objective of this paper will be to do a brief historical overview of abortion,
and to analyze the stand taken by Mexican presidential candidates in the
July 2, 2006 election, the role of the Catholic church, the morality of
abortion, in particular pro-life and pro-choice arguments for abortion,
and finally compare the different Mexican states and some Latin American
country's laws regarding abortion.
II. Historical overview:
The abortion issue is not a modern
phenomenon, abortions have taken place for centuries and throughout different
cultures. Women have always assisted other women in childbearing and in
terminating an unwanted pregnancy. Until the late 1800's, women healers
in Western Europe and the United States provided abortions and trained
other women to do so, without legal prohibitions. (1) Countries did not
began to prohibit the practice of abortions until the 19th century, the
church did not sanction its practice either.
first country to pass abortion laws was Britain in 1803. After the passage
of these first set of abortion laws, stricter rules followed. The United
Stated followed Britains example when each U.S. state passed laws banning
this practice. By 1880, most abortions were illegal in the United Sates
except for those that were necessary to save the life of the woman.(2)
With the passage of strict abortions laws, the practice continued openly
and publicly. Many jurists refused to convict medical practitioners who
became a criminal act and a sin due to various factors, on one side of
the issue you have control-prohibiting women to seek an abortion meant
controlling and restricting women to their traditional roles of child-bearing.
Women were also prohibited from seeking abortions because the procedures
were considered "dangerous" and the methods crude, there were
few antiseptics to prevent the after effects of "back-ally abortions,"
as illegal abortions were known, and the high mortality rate that resulted
from the abortions.
role in prohibiting abortions centered around controlling the medical
profession. They felt that midwives were actively attending births and
abortions as part of their regular practice, which threatened their economic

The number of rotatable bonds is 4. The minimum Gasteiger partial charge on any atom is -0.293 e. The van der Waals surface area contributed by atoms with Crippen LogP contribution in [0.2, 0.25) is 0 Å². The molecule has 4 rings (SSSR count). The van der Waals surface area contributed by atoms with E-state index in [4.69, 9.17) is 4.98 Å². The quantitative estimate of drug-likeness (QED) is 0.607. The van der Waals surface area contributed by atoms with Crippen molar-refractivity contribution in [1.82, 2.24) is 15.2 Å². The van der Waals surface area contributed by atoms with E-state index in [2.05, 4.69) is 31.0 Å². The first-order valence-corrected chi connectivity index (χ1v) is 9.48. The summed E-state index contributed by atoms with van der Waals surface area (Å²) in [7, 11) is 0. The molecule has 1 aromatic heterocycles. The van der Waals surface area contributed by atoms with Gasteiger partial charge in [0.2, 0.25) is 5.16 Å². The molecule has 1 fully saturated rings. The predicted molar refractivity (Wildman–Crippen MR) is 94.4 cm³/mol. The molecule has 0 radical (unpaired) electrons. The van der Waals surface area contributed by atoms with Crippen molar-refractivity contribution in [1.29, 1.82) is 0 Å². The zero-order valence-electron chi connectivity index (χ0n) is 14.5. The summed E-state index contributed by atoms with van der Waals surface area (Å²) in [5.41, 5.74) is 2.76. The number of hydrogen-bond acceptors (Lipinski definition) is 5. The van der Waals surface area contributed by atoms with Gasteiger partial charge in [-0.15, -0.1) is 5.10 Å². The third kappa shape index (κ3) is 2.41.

stability and social power.
factor for U.S. laws restricting abortions was the declined birth rate
within the white population in the late 1800's, the U.S. government warned
against "race suicide" as abortion was labeled by the government
in hopes of discouraging the practice from both sides, the practitioner
and the pregnant women. The government actively encouraged white women
the number of abortions performed in the 1800's as compared to today was
much higher, making the procedure illegal did not discourage the seeker
from obtaining an abortion through a legal or clandestine manner. In the
1800's there were approximately 2 millions abortions performed each year
in the U.S. compared to half a million today. Back alley abortions and
the coat hanger became a symbol of the desperation of millions of women
who have risked death to end a pregnancy.(3)
in the mid-nineteenth century, feminists, progressive birth control advocates
and socialists advocated women's right to reproductive choices as a basis
for women's personal and political emancipation, but in the same historical
context, conservative eugenicist and hygienist groups advocated fertility
control among the poor and disabled, as a way to 'perfecting' society.(4)
A). Worldwide facts on abortion:
Unsafe abortion is a major cause of
death and health complications for women of child-bearing age. Whether
or not an abortion is safe is determined in part by the legal status and
restrictions, but also by medical practice, administrative requirements,
the availability of trained practitioners, and facilities, and public
20 million unsafe abortions are performed annually. This equals one unsafe
abortion for every ten pregnancies and one unsafe abortion for every seven
* Ninety percent of unsafe abortions are in developed countries.
* One-third of all abortions worldwide are illegal. More than two- thirds
of countries in the Southern Hemisphere have no access to safe, legal
* Estimates of the number of women who die worldwide from unsafe abortions
each year range from 70,000 to 200,000. This means that between 13 and
20 percent of all maternal deaths are due to unsafe abortion-in some areas
of the world, half of all maternal deaths. Of these deaths, 99 percent
are in the developing world, and most are preventable.
* Half of all abortions take place outside the health care system.
* One-third of women seeking care for abortion complications are under
the age of 20.
* About 40 percent of the world's population has access to legal abortion
(almost all in Europe, the former Soviet Union, and North America), although
laws often require the consent of parents, state committees, or physicians.
* Worldwide, 21 percent of women may obtain a legal abortion for social
or economic reasons.
* Sixteen percent of women have access only when a woman's health is at
risk or in cases of rape, incest, or fetal defects.
* Five percent have access only in cases of rape, incest or life endangerment.
* Eighteen percent have access only for life endangerment.(5)
Abortion in Mexico:
Abortion has been a crime in Mexico
since 1931. The initial federal law, still on the books today, makes abortion
punishable with one to three years of imprisonment when carried out with